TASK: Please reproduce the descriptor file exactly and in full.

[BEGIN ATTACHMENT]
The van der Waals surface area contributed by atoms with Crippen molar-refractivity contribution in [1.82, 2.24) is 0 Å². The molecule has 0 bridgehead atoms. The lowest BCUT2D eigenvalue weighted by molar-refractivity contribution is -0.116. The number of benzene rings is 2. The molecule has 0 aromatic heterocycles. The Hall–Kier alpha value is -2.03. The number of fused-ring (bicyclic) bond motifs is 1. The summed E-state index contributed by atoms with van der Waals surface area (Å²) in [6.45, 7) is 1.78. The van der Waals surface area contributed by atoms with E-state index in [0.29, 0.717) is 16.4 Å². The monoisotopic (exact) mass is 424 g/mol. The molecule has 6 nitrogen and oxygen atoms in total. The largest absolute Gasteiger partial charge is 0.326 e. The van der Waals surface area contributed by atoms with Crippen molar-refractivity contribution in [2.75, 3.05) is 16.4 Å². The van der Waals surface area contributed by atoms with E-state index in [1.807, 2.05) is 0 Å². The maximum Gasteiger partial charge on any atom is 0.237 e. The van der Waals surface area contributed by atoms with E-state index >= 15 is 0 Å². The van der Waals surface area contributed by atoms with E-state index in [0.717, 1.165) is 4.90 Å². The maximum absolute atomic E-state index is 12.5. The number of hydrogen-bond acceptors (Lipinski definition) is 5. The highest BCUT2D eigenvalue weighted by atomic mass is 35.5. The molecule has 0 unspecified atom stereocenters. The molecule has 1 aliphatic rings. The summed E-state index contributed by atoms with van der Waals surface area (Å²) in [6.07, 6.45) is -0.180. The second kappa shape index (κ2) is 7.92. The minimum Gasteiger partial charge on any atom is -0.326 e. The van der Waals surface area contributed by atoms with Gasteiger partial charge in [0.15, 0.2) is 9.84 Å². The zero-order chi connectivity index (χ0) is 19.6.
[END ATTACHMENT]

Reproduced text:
The van der Waals surface area contributed by atoms with Crippen molar-refractivity contribution in [1.82, 2.24) is 0 Å². The molecule has 0 bridgehead atoms. The lowest BCUT2D eigenvalue weighted by molar-refractivity contribution is -0.116. The number of benzene rings is 2. The molecule has 0 aromatic heterocycles. The Hall–Kier alpha value is -2.03. The number of fused-ring (bicyclic) bond motifs is 1. The summed E-state index contributed by atoms with van der Waals surface area (Å²) in [6.45, 7) is 1.78. The van der Waals surface area contributed by atoms with E-state index in [0.29, 0.717) is 16.4 Å². The monoisotopic (exact) mass is 424 g/mol. The molecule has 6 nitrogen and oxygen atoms in total. The largest absolute Gasteiger partial charge is 0.326 e. The van der Waals surface area contributed by atoms with Crippen molar-refractivity contribution in [2.75, 3.05) is 16.4 Å². The van der Waals surface area contributed by atoms with E-state index in [1.807, 2.05) is 0 Å². The maximum Gasteiger partial charge on any atom is 0.237 e. The van der Waals surface area contributed by atoms with E-state index >= 15 is 0 Å². The van der Waals surface area contributed by atoms with E-state index in [0.717, 1.165) is 4.90 Å². The maximum absolute atomic E-state index is 12.5. The number of hydrogen-bond acceptors (Lipinski definition) is 5. The highest BCUT2D eigenvalue weighted by atomic mass is 35.5. The molecule has 0 unspecified atom stereocenters. The molecule has 1 aliphatic rings. The summed E-state index contributed by atoms with van der Waals surface area (Å²) in [6.07, 6.45) is -0.180. The second kappa shape index (κ2) is 7.92. The minimum Gasteiger partial charge on any atom is -0.326 e. The van der Waals surface area contributed by atoms with Gasteiger partial charge in [0.15, 0.2) is 9.84 Å². The zero-order chi connectivity index (χ0) is 19.6.